Archive for the 'Opinions' Category
So, I saw Ex Machina today and it was absolutely stunning. Don’t worry, I don’t write spoilers, ever.
This isn’t a full-review, I just have to say, right now, Ex Machina is totally one of the best films about Artificial Intelligence I’ve ever seen. It’s intimate, intense, sensual, provocative, terrifying.
I’ll do a full review, but just go see it.3 comments
I’ve finally finished Vellum and Ink by Hal Duncan, both books comprise his epic series, The Book of All Hours. I want to take back what I said about Vellum in my pre-review, I totally didn’t see what Duncan was really trying to do, I didn’t see the brilliance. If you think of Vellum and Ink as typical novels, with a plot that goes and then and then and then until a resolution, you’ll miss the point, and you’ll be astonishingly angry from page one on.
The series is very complex, but the basic framework is this: There’s this Book written in the language of creation, the Cant, the language of Gods, Angels, Demons, and any number of Unkin (human beings whose eyes are open a little too wide).
It’s said that the God of Gods asked His Scribe to write a Book that contains the entire story of humanity, The Book of All Hours, not just past to present to future, but rather, countless possible permutations of each. None of it is fiction, everything happens somewhere, somewhen. The Book’s pages are alive, the skin of Angels, the Cant inscribed in Angels’ blood as ink. Yet, otherwise, it looks like any old tome to be carried in some scholar’s satchel. In the Cant, one word equals a thousand written in the languages of humanity. One line, akin to a thousand pages. One page, akin to a thousand books. The Cant is perfection, purity of expression. When the war in Heaven breaks out, the Book, the master edition, is given to humanity by those Angels who take no sides, who don’t want the Book re-written for one side’s gain. The Book is guarded for countless ages, until it vanishes into obscurity. At least, that’s one story of the Book. Remember, time, reality itself, isn’t a straight line.
Vellum is a book of permutations. Duncan tells the story of Inanna, the Goddess of Earth, her descent into the Underworld and ultimate escape by giving her lover, Damuzi, to take her place. He tells the story of Phreedom and her brother, Thomas, two kids, two Unkin, trying to escape being drafted into the War in Heaven. Like Inanna, Phreedom confronts the Queen of Hell, like Damuzi, Thomas doesn’t escape his fate. The stories are different, but not. Duncan writes the Book’s possibles in noir, fantasy, sci-fi, epic poem, dystopian action-adventure erotica, the depth is astonishing.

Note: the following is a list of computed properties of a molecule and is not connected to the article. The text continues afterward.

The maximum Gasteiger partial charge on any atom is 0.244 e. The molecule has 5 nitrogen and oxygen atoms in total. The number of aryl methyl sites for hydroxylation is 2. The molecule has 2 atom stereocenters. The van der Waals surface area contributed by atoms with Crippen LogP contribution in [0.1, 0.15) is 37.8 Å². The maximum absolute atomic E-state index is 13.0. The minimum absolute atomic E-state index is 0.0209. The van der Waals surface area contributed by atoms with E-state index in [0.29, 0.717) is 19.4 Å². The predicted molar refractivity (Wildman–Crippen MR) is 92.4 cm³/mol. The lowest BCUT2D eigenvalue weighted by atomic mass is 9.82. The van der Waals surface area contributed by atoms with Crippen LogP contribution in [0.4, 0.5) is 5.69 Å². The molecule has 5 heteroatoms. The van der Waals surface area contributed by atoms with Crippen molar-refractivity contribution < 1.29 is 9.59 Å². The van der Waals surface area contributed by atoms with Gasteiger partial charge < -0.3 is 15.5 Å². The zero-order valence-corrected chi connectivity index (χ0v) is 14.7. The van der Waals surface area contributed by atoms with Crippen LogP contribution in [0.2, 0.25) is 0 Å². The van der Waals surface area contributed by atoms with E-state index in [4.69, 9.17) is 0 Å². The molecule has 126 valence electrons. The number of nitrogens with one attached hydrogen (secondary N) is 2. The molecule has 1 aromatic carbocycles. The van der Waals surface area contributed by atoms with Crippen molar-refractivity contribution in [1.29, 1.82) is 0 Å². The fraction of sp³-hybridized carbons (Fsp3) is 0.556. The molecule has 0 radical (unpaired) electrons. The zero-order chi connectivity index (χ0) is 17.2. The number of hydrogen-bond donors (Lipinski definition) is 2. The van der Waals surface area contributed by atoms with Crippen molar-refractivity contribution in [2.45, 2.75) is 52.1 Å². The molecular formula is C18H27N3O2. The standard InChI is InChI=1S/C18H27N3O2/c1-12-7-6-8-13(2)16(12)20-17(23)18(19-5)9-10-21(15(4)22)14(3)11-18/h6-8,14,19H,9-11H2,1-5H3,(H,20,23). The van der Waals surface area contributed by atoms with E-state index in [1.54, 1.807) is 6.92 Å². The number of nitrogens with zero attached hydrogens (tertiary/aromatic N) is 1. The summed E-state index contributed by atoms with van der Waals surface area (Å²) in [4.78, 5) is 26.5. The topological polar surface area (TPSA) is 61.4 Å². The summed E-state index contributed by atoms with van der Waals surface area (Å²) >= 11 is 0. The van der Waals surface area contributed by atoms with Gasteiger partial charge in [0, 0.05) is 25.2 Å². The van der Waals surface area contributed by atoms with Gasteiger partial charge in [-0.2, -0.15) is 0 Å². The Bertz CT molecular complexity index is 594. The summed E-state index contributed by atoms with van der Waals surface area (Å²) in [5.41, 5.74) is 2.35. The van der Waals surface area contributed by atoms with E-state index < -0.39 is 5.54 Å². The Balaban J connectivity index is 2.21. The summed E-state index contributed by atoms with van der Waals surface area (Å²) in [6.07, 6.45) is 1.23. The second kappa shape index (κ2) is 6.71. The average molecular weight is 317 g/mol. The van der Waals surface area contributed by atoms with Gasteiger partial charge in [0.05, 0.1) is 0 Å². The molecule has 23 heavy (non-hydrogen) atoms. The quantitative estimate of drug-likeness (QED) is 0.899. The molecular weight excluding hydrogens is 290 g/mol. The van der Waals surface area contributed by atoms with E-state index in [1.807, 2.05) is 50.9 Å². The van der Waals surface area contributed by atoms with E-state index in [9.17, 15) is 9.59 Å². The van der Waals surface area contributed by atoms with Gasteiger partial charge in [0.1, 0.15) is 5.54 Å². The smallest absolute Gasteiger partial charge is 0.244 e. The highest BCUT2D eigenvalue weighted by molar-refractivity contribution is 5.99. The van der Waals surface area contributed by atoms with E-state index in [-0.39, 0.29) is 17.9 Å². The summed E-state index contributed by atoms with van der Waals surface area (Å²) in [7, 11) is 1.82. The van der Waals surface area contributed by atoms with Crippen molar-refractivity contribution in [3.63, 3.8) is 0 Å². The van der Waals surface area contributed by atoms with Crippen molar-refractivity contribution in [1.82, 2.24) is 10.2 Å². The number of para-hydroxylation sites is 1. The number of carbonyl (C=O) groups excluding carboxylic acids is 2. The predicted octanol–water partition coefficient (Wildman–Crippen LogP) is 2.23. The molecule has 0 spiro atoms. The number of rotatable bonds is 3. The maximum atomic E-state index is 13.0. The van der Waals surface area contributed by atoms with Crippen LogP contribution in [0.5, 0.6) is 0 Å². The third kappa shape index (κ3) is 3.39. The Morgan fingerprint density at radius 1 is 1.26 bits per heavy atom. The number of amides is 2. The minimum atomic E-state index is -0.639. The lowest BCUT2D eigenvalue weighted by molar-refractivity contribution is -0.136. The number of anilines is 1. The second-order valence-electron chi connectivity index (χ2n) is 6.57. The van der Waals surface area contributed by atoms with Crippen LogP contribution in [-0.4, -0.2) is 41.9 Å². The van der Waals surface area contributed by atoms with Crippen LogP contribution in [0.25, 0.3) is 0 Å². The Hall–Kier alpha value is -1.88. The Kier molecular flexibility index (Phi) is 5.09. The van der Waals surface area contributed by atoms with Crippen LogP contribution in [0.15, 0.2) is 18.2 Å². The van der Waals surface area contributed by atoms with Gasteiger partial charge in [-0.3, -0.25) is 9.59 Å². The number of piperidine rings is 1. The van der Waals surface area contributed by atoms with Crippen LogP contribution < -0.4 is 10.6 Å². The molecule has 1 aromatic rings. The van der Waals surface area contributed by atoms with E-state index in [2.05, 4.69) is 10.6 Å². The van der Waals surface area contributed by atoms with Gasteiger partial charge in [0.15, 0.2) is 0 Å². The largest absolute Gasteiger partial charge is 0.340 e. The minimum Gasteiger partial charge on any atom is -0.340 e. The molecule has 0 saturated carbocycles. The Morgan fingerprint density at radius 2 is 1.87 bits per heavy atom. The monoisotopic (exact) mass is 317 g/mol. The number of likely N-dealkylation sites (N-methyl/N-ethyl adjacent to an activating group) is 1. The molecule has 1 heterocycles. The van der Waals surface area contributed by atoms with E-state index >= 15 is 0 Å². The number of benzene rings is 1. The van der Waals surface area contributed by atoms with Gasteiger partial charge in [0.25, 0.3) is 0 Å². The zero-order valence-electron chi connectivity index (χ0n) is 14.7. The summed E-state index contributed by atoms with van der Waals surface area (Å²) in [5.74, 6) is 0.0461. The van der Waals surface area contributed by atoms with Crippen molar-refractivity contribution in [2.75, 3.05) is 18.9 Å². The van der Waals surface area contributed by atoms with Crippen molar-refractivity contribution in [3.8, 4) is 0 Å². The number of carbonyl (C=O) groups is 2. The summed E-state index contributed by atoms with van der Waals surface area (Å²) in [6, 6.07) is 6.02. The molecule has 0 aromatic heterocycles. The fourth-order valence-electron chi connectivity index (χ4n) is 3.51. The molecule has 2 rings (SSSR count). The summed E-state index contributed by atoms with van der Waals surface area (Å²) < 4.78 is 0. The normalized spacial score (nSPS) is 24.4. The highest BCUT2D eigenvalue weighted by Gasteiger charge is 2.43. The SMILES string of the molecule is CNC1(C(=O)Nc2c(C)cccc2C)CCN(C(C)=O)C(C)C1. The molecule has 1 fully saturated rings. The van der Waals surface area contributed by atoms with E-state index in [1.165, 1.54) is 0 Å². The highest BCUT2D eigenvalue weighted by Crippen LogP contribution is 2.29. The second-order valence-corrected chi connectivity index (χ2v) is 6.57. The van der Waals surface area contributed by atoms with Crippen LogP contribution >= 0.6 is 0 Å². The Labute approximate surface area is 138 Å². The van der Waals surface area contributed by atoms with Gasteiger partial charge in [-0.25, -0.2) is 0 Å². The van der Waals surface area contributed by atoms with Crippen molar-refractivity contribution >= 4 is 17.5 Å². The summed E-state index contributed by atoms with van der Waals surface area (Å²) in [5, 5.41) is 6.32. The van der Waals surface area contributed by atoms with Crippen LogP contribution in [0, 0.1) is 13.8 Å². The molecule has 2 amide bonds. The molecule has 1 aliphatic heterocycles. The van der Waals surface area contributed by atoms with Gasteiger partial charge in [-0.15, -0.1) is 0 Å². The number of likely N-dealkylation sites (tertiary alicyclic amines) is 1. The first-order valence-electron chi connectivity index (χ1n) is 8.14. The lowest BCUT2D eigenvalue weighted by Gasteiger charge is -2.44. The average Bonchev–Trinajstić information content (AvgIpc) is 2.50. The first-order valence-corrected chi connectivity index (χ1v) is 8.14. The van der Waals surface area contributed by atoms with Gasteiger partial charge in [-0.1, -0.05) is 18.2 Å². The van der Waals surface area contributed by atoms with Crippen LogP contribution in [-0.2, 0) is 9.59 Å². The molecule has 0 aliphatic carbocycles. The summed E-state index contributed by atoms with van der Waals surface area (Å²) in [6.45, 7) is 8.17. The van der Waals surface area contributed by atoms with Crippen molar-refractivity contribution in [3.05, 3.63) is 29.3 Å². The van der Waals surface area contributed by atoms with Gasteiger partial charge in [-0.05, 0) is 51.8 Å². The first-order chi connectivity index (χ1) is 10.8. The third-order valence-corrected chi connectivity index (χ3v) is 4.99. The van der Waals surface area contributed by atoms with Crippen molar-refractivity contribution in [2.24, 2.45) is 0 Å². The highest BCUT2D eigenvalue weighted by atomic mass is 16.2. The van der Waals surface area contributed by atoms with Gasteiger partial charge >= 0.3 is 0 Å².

Ink is a continuation of Vellum, but more focused. Tales of how people tried to change the Book to avoid something awful, only to bring about something worse. Angels trying to finish the war. Those who seek the book, and a way out of reality.
I really don’t want to give anything away, Vellum and Ink are best read fresh. At the end, the connections are there, the overall story exists, but until you get there, it’s best to enjoy each section as its own entity.2 comments
So, I ordered my Apple Watch. I got the Sport version, a 38mm face, Aluminum Space Gray body, black sport band (I’ll upgrade to leather in due time). Now, before people start with the…
“You can only move your face! What do you want with a fancy, high-tech, decadent, WRIST-watch??? Go die in a car fire.”
Well… aside from lots of potential practical future assistive technology applications that are bound to start popping up… I like watches! I’ve carried a pocket-watch everywhere I go for the last fifteen years. I ask to look at the time on occasion, I always see its silver chain sticking out of my bag, it’s aesthetically beautiful. Watches are beautiful, I’ve always loved them. I can’t wait to wear my Apple Watch, to have a precision timepiece AND an iPod right on my wrist. Then, as technology moves the way I think it will, I’ll have quite the Jedi weapon on my side…
Anyway, Jedi use or no, it’s a gorgeous watch. Having things of beauty in your life is a good thing, they give off a little light when darkness comes to call.6 comments
Generally, I go into concerts with low expectations, but certain artists are just guaranteed to put on a spectacular live show, Alanis is one such artist. Honestly, she often sounds better live than what she creates in the studio. I can’t stand her two latest records, not because the songs are badly written, but because they sound awful, her voice run through so many filters, she sounds like a fuckin’ machine. Fortunately, Tuesday, she played unplugged and filter-free. She sounded absolutely gorgeous.
The show wasn’t part of a tour for any particular record, but rather, a celebration of twenty years in music. She sang for her fans, all the songs we love best, mostly from Jagged Little Pill, Supposed Former Infatuation Junkie, a little Under Rug Swept and MTV: Unplugged. The years have only given her voice a certain richness, emotional depth.
It was a fun night.2 comments
So, tonight I see Alanis Morissette, it’ll be the third time I’ve seen her live. The second time I saw her live was actually the first time I’d seen her in concert, she was doing a tour for Jagged Little Pill Acoustic, and that was a great show. Obviously, she mostly sang songs from Jagged Little Pill, but she also did a few songs off of my personal favorite Alanis record, Supposed Former Infatuation Junkie.